Before starting to read, the girls held a fast. Amanda Romney, 13, said, “This was the first time I had ever fasted for anything specific. It was a lot easier to pray when you knew what you were doing it for.”
As their garden began to bear fruit, the Young Women battled bugs and weeds. In their reading, they have battled fatigue and procrastination. And the peace is something they have grown to love. Sara Painter, 15, said, “The garden gives you a peaceful feeling just like you get when you read the scriptures.”
Even though Rachael Eucker, 15, is a city girl, she and her friends and Young Women leaders from the Lindsay Ward, Val Vista Arizona Stake, had just planted an acre and a half of corn by hand. It was part of their Experiment upon the Word project for the Young Women. At the beginning of the year, Rachael and the Young Women in her ward agreed to take on a challenge. They would read the Book of Mormon and devote two Saturdays a month to a Gardening for Humanity garden. These gardens use empty lots in city areas to raise food for homeless shelters and food banks. Rachael committed to read the Book of Mormon. Then she went the extra mile and committed to help in the garden every single time her ward went.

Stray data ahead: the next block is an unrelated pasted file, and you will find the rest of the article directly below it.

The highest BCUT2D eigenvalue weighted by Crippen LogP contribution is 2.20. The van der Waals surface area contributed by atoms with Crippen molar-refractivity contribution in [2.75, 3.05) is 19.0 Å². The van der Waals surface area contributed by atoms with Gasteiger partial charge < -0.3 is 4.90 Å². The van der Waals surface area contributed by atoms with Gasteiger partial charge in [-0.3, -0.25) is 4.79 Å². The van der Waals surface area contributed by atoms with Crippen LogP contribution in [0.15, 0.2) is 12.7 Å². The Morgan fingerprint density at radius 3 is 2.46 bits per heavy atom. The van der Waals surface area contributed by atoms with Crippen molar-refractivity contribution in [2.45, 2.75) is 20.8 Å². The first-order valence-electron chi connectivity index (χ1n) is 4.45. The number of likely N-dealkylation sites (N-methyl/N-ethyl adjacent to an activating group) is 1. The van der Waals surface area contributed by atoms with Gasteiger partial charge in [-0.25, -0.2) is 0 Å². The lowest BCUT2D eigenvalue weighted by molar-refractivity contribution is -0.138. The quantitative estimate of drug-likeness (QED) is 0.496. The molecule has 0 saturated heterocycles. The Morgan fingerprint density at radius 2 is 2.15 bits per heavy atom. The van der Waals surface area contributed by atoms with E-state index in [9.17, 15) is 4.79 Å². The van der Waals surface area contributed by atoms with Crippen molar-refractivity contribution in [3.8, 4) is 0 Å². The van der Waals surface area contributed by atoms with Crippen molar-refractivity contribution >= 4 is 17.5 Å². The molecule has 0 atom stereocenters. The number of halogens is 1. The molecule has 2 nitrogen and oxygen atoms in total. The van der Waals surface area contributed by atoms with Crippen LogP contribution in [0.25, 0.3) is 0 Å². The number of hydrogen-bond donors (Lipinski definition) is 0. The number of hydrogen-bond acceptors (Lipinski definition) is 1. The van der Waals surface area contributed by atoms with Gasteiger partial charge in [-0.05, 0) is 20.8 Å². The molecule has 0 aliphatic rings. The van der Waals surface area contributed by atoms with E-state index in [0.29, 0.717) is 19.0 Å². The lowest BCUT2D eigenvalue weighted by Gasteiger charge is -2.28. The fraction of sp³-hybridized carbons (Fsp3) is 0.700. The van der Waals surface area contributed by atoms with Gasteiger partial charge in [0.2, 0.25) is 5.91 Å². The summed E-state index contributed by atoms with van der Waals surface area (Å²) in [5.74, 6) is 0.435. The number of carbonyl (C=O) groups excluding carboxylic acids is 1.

The day after planting corn, Rachael was stiff and sore, but she knew that the good feelings she got from service would last longer than the pain. She was also able to compare her repeated days in the garden to the scriptures. “We had talked about the lasting effects of service and how you feel the effects of what you do for a long time after. That made sense to me. I was thinking that it was like when you read the scriptures and feel the Spirit. Eventually that feeling goes away, so the only way you can keep having that feeling is by going back and reading more and more.”
Then the corn didn’t grow. It had been bad seed. Again the girls were able to draw a conclusion when they heard that all their hard work was wasted. Lynn Allred, the Young Women president, told the girls, “Even though we did all we need to do—we watered it, nourished it—it didn’t grow because it was bad seed.” Now Alma 32:32 will always be vivid to them.
After spending a Saturday morning thinning carrots, Elizabeth Lassetter, 16, said, “I think the gardening we are doing is completely connected to what we are doing with the scriptures. Everything is related to how the Lord teaches through nature.”
The corn was replanted, and the melons were starting to form in another plot. The girls were busy helping to keep the weeds under control, watering daily, waiting for the day they could harvest. Again the lessons in the garden compare to the scriptures. Becky Payne, 15, said, “When we do the work, we can harvest. With the scriptures, you have to work hard to get results. You have to be consistent and put constant effort into it.”
The day for the harvest would come, and the girls would pick the fruits of their work and donate to those who are hungry. As for themselves, with their reading, the harvest is one of faith. They will “pluck the fruit, … which is sweet above all that is sweet, … and ye shall feast upon this fruit even until ye are filled, that ye hunger not” (Alma 32:42).